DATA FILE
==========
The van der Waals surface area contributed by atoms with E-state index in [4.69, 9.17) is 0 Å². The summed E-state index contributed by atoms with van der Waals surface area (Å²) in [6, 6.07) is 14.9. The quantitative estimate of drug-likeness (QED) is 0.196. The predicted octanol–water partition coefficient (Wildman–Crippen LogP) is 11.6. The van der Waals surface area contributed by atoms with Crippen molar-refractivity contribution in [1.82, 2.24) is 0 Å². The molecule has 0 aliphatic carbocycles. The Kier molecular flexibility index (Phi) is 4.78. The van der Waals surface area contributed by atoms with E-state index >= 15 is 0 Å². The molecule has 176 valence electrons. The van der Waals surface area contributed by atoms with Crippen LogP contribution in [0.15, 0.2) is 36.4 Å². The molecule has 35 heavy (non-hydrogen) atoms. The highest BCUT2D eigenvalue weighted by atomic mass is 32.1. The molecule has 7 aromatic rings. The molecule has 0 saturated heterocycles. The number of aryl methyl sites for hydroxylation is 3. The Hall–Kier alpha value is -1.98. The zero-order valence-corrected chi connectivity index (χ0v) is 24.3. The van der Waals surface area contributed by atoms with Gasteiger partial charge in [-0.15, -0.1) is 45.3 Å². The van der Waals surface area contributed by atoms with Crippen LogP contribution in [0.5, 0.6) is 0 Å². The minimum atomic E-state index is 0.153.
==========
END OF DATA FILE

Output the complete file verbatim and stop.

The van der Waals surface area contributed by atoms with E-state index in [4.69, 9.17) is 0 Å². The summed E-state index contributed by atoms with van der Waals surface area (Å²) in [6, 6.07) is 14.9. The quantitative estimate of drug-likeness (QED) is 0.196. The predicted octanol–water partition coefficient (Wildman–Crippen LogP) is 11.6. The van der Waals surface area contributed by atoms with Crippen molar-refractivity contribution in [1.82, 2.24) is 0 Å². The molecule has 0 aliphatic carbocycles. The Kier molecular flexibility index (Phi) is 4.78. The van der Waals surface area contributed by atoms with E-state index >= 15 is 0 Å². The molecule has 176 valence electrons. The van der Waals surface area contributed by atoms with Crippen LogP contribution in [0.15, 0.2) is 36.4 Å². The molecule has 35 heavy (non-hydrogen) atoms. The highest BCUT2D eigenvalue weighted by atomic mass is 32.1. The molecule has 7 aromatic rings. The molecule has 0 saturated heterocycles. The number of aryl methyl sites for hydroxylation is 3. The Hall–Kier alpha value is -1.98. The zero-order valence-corrected chi connectivity index (χ0v) is 24.3. The van der Waals surface area contributed by atoms with Gasteiger partial charge in [-0.15, -0.1) is 45.3 Å². The van der Waals surface area contributed by atoms with Crippen LogP contribution in [0.5, 0.6) is 0 Å². The minimum atomic E-state index is 0.153.